Forgive defensive coordinator Erik Chinander if he doesn’t know every last detail of Nebraska football history. After just two months on the job, he’s still learning. But make no mistake, he’s going to learn.
In front of a room full of Husker fans in Grand Island Thursday night, Chinander pledged that he’d learn it all. This job is that important to him.
One of the places he’s going to start: the best tradition in college football. His words.
“For me, to be the leader of those Blackshirts is a scary deal a little bit,” Chinander said. “I talked to Dick Vermeil and he told me, ‘You take a job on like that, that big of a job, just understand one thing: that office ain’t yours, you just rent that thing and rent’s due every day.’”
Rent was long overdue with its last occupant. In 2017, the Husker defense tumbled. The numbers are bad; you know it, your neighbor knows it, your dog knows it. Most want to forget last season. Chinander and the rest of the staff won’t even watch it.
“I don’t want my judgment on these kids to come from what other people have told me,” Chinander said. “I don’t know what they were coached to do last year. It’s not a fair evaluation. I don’t know what that kid was told to do. I don’t know what we’ve got to be quite honest with you, I have no idea what we have. We could have a nasty defense, we could have a thing that needs a lot of work.
“I’ll watch a couple games — I watched the Wisconsin game — to be honest with you just to get a look at the guys running around, but I want to make my real evaluations in winter conditioning and spring football to give these kids a fair chance. I want to start over from scratch. I don’t care if you were the starter last year and you were the second-string guy, I don’t care about that, I’m going to find out for myself.”
The staff took the same approach when they inherited the Central Florida program. The defensive coordinator was told the players were bad, the attitude was worse and the only way out was to bring in new guys. But he didn’t care what anyone else thought, he wanted to know for himself, so they entered the year with a clean slate. Shaquem Griffin went from fringe role player to AAC Defensive Player of the Year in part because the staff gave him a chance.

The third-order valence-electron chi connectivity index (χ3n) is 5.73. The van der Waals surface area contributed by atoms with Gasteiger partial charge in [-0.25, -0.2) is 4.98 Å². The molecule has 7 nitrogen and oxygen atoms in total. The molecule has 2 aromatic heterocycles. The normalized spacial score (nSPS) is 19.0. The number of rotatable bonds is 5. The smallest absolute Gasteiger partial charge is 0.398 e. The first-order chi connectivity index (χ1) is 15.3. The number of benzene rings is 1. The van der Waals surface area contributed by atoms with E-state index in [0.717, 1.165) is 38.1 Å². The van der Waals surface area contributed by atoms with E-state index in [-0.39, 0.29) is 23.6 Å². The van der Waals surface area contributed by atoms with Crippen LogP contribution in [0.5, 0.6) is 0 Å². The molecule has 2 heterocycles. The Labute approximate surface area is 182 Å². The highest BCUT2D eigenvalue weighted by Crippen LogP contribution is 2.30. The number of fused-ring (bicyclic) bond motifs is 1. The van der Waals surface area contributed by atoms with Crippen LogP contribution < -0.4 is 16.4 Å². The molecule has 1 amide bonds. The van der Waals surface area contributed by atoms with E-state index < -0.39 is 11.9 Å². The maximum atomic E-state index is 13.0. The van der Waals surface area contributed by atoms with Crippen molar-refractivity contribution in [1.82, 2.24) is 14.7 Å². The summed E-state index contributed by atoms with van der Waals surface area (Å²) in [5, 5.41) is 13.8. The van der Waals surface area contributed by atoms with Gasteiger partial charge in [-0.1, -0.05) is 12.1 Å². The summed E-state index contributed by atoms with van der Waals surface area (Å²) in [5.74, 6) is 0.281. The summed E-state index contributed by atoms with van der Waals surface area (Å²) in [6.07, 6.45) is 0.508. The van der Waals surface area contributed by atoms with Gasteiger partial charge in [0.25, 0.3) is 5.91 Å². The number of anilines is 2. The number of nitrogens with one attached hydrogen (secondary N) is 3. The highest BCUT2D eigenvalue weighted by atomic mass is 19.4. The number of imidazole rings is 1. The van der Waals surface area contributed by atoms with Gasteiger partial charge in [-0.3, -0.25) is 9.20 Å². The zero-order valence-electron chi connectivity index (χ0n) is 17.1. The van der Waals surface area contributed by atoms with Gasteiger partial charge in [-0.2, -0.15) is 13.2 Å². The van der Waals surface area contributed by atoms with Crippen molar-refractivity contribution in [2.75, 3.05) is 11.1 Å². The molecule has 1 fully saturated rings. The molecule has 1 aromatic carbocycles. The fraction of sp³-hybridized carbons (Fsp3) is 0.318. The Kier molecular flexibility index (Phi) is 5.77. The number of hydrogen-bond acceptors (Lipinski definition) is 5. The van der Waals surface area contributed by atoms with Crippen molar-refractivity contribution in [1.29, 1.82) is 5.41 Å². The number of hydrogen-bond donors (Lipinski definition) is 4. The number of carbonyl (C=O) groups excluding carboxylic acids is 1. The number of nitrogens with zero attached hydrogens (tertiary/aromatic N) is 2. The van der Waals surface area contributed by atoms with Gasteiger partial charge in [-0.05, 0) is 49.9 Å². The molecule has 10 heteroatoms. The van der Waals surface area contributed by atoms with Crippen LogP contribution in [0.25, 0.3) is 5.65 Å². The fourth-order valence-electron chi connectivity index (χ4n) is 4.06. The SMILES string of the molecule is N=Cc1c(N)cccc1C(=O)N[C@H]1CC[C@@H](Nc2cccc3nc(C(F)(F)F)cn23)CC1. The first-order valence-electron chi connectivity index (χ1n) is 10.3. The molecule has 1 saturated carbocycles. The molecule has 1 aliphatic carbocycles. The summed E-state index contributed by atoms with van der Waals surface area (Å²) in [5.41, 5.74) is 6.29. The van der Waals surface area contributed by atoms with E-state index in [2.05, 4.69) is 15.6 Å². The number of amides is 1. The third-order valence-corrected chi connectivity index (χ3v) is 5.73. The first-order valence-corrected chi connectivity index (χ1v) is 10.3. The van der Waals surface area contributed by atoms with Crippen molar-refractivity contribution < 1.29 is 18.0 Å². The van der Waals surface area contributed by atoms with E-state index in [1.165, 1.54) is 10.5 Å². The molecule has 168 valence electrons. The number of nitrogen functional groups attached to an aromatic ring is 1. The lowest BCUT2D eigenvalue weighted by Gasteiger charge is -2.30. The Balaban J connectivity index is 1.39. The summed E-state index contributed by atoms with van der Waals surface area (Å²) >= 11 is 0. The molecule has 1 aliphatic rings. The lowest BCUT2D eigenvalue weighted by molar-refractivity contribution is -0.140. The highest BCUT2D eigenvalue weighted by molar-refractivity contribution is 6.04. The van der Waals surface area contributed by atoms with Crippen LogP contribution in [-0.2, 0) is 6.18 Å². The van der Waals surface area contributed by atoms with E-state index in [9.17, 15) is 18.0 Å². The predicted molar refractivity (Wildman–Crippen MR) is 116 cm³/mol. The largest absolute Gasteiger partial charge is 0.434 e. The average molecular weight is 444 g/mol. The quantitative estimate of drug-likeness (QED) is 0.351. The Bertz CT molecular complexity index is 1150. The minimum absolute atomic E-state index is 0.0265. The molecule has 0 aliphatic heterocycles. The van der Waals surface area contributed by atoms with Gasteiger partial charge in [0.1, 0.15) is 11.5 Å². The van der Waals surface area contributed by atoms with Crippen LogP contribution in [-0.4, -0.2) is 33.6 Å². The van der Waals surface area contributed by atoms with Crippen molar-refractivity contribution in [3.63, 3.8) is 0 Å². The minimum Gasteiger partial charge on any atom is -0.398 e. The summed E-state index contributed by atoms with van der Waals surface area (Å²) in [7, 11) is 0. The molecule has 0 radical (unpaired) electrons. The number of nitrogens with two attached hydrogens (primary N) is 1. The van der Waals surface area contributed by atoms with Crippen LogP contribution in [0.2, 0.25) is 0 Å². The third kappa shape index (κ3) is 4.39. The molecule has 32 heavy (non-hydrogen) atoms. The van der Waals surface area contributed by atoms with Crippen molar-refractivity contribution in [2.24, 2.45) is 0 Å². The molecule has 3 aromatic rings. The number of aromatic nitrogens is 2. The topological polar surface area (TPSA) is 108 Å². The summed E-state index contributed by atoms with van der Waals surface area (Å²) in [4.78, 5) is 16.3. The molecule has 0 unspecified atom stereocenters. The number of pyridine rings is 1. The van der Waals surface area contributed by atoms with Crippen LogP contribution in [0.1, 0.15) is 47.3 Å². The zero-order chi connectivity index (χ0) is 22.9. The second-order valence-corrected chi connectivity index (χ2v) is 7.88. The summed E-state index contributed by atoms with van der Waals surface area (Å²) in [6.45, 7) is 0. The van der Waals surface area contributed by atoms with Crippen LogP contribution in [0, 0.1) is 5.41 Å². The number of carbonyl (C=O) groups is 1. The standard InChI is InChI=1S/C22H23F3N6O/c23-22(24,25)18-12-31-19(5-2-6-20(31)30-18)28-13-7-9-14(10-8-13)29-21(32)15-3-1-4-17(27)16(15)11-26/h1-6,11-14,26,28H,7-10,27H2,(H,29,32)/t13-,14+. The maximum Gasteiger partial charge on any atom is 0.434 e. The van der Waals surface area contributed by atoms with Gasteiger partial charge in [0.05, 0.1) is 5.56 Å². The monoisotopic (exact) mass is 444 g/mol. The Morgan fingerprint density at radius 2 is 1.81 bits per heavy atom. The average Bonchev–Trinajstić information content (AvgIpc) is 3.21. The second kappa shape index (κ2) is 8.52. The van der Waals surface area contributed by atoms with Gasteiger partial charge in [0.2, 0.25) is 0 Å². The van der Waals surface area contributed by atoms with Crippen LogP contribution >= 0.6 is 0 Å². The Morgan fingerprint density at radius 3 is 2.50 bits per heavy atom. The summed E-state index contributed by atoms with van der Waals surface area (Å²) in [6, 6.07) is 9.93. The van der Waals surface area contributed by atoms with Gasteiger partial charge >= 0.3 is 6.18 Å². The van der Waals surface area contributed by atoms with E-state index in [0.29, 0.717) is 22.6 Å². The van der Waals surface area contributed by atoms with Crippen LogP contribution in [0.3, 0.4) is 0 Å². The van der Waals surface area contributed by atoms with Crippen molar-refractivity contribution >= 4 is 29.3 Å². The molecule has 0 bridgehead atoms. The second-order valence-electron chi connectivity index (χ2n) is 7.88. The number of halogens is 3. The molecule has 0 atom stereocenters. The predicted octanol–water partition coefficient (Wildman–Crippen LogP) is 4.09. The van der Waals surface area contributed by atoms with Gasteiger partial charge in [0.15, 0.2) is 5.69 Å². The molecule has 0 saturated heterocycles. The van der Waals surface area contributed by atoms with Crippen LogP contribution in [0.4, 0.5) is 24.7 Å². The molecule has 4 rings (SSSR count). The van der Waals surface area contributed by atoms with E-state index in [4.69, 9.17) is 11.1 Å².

They’re going to do the same with the Huskers. But Chinander wants to see work.
“I want guys that want to play with a desire to excel and no fear of failure,” Chinander said.
He wants his players playing fast. He wants them playing instinctually. He wants them playing loose. Don’t think, do.
“If you’re afraid to fail, you’ll never be any good,” he said. “I will never yell at anybody for making a mistake. Now, if we have an issue with effort, if we have an issue with some other things, then I’m gonna paint somebody’s back porch red probably, but if you make a mistake I could care less because then I know what you know and I know what you can do and I know what you can’t do.”
Chinander shared his vision for the Nebraska defense and as he continued to talk, Husker fans in the room grew more in love with their new coach. There was clapping, fist-pumping and the occasional “that’s right.” This staff knows they have a project on their hands. Ryan Held, the running backs coach who made the trip with Chinander, reminded everyone that Rome wasn’t built in a day. Nebraska won’t be rebuilt in a season.
But Chinander did have another kind of guarantee for everyone, a promise that the tradition of the Blackshirts would return.
When the staff first arrived back in December, they were introduced at a Husker basketball game inside Pinnacle Bank Arena. Before Chinander walked across the court, he was implored to throw the bones.
“I did, but I kinda felt weird about it,” he said. “I hadn’t earned that yet.”
Last season 16 members of the defense received Blackshirts. Despite the Huskers trudging their way towards statistically one of the worst defensive seasons in program history, they were never taken back. Chinander has already gotten questions about who will be getting them this season.
“They said, ‘Coach, how many Blackshirts?’ Or ‘Who’s getting the Blackshirts on the team?’ And I said ‘This is how many Blackshirts we’ve got, boys.”
He held up his hand in the shape of an “O.”
“That’s something that has to be earned,” he said. “In talking with some of these guys on defense, it kind of feels like that’s become a slogan in that building and that’s not what it’s going to be anymore. It’s going to be back to the Blackshirts.
“That’s going to be something that’s going to be held accountable and that’s going to be an honor and a privilege to wear that Blackshirt. You guys are going to be proud of those guys again.”
Derek is a newbie on the Hail Varsity staff covering Husker athletics. In college, he was best known as ‘that guy from Twitter.’ He has covered a Sugar Bowl, a tennis national championship and almost everything in between (except an NCAA men’s basketball tournament game… *tears*). In his spare time, he can be found arguing with literally anyone about sports.